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City home for DLI memorial sculpture
Updated 10:35am Monday 12th May 2014 in News
VETERANS are celebrating after being granted permission to place a memorial to the men who served in the Durham Light Infantry (DLI) in the heart of the regiment’s home county.
A statue immortalising the sacrifices of the DLI will be placed in front of the Town Hall in the Market Place, in Durham City.
Durham County Council planning officers endorsed the proposals under delegated authority after trial holes were successfully completed earlier this year to test out the ground conditions.
The larger-than-life bronze will symbolise the moment a platoon of DLI soldiers sounded the ceasefire in Korea in 1953 from a hilltop on the frontline – the regiment's last battle honour.
It mirrors one unveiled at the National Arboretum in Staffordshire in July 2012.
Installation work is expected to start in August in time for an unveiling ceremony in September.
DLI Memorial appeal co-ordinator Colonel Arthur Charlton said: “This is great news that we have now have approval for what will be a fitting memorial recognising the history of the County Durham’s own regiment.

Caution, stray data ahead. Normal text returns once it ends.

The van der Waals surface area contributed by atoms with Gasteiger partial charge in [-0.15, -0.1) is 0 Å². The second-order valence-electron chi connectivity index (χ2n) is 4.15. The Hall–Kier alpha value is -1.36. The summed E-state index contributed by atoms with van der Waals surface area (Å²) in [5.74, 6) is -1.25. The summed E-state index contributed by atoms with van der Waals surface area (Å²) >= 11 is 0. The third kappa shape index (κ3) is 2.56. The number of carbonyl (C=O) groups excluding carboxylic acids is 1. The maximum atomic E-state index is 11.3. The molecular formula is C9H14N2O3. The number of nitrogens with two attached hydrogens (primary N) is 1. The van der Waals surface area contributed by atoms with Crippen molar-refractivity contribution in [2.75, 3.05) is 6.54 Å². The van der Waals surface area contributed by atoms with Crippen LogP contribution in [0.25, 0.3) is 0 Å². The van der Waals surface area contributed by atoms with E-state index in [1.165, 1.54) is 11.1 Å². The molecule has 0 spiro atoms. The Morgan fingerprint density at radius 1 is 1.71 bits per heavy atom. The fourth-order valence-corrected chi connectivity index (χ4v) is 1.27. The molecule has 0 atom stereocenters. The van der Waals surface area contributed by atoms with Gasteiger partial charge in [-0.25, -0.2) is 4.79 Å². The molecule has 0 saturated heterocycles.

“We are now appealing for help to raise the final £25,000 to cover the £75,000 costs of the sculpture.
“We are aiming to officially dedicate the memorial on September 14, following a parade in the Market Place.
“The timing is significant in that the dedication will be linked with marking the start of the First World War in of 12,000 members of regiment died and 11 Victoria Crosses were awarded.”
An appeal for the original memorial was launched after two ex-DLI soldiers – bugler Richard Softley and the late signaller Keith Straughier – visited the National Arboretum and were dismayed to find the DLI was not represented.
More than £90,000 was raised for the statue - much of it coming from The Northern Echo's readers.
The Northern Echo has thrown its weight behind the appeal for the Durham statue as well.
Col Charlton said: “The support we have got through The Northern Echo and from individual donations has been fantastic.”
Councillor Neil Foster, cabinet member for economic regeneration, said: “I am pleased Durham County Council has been able to work with the Trustees of the Regimental Charity to find a suitable location for what will be a valued feature for both Durham City and the County of Durham.”
Appeal donations can be made payable to the Regimental and Chattels Charity of the former DLI and sent to DLI Memorial Appeal, The Rifles Durham Office, Elvet, Waterside, Durham, DH1 3BW.
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